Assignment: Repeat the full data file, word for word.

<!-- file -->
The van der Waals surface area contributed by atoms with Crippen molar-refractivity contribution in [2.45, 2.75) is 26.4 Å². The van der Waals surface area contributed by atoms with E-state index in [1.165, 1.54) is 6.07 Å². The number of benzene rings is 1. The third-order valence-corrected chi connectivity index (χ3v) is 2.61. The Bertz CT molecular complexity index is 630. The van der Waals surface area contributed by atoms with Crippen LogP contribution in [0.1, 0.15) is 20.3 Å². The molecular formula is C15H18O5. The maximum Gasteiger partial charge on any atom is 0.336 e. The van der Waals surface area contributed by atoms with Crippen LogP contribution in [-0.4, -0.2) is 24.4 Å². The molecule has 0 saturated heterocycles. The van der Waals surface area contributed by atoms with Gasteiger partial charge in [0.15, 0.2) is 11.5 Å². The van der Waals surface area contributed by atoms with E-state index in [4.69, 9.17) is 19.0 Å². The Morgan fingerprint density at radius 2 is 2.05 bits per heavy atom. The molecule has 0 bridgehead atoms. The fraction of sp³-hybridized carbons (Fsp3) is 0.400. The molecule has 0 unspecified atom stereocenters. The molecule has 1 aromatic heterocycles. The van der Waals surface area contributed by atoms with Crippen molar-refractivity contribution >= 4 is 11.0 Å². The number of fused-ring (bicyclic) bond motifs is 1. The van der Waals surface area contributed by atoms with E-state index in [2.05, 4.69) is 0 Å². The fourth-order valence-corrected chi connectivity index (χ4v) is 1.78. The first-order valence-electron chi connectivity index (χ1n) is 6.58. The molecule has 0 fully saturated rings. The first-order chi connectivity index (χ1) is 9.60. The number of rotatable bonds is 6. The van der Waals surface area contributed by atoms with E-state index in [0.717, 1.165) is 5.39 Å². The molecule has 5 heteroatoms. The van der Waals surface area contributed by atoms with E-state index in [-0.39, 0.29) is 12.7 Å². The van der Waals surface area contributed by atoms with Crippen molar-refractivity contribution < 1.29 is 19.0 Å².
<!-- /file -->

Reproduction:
The van der Waals surface area contributed by atoms with Crippen molar-refractivity contribution in [2.45, 2.75) is 26.4 Å². The van der Waals surface area contributed by atoms with E-state index in [1.165, 1.54) is 6.07 Å². The number of benzene rings is 1. The third-order valence-corrected chi connectivity index (χ3v) is 2.61. The Bertz CT molecular complexity index is 630. The van der Waals surface area contributed by atoms with Crippen LogP contribution in [0.1, 0.15) is 20.3 Å². The molecular formula is C15H18O5. The maximum Gasteiger partial charge on any atom is 0.336 e. The van der Waals surface area contributed by atoms with Crippen LogP contribution in [-0.4, -0.2) is 24.4 Å². The molecule has 0 saturated heterocycles. The van der Waals surface area contributed by atoms with Gasteiger partial charge in [0.15, 0.2) is 11.5 Å². The van der Waals surface area contributed by atoms with E-state index in [4.69, 9.17) is 19.0 Å². The Morgan fingerprint density at radius 2 is 2.05 bits per heavy atom. The molecule has 0 bridgehead atoms. The fraction of sp³-hybridized carbons (Fsp3) is 0.400. The molecule has 0 unspecified atom stereocenters. The molecule has 1 aromatic heterocycles. The van der Waals surface area contributed by atoms with Crippen molar-refractivity contribution >= 4 is 11.0 Å². The number of fused-ring (bicyclic) bond motifs is 1. The van der Waals surface area contributed by atoms with E-state index in [2.05, 4.69) is 0 Å². The fourth-order valence-corrected chi connectivity index (χ4v) is 1.78. The first-order valence-electron chi connectivity index (χ1n) is 6.58. The molecule has 0 fully saturated rings. The first-order chi connectivity index (χ1) is 9.60. The number of rotatable bonds is 6. The van der Waals surface area contributed by atoms with E-state index in [0.717, 1.165) is 5.39 Å². The molecule has 5 heteroatoms. The van der Waals surface area contributed by atoms with E-state index in [-0.39, 0.29) is 12.7 Å². The van der Waals surface area contributed by atoms with Crippen molar-refractivity contribution < 1.29 is 19.0 Å².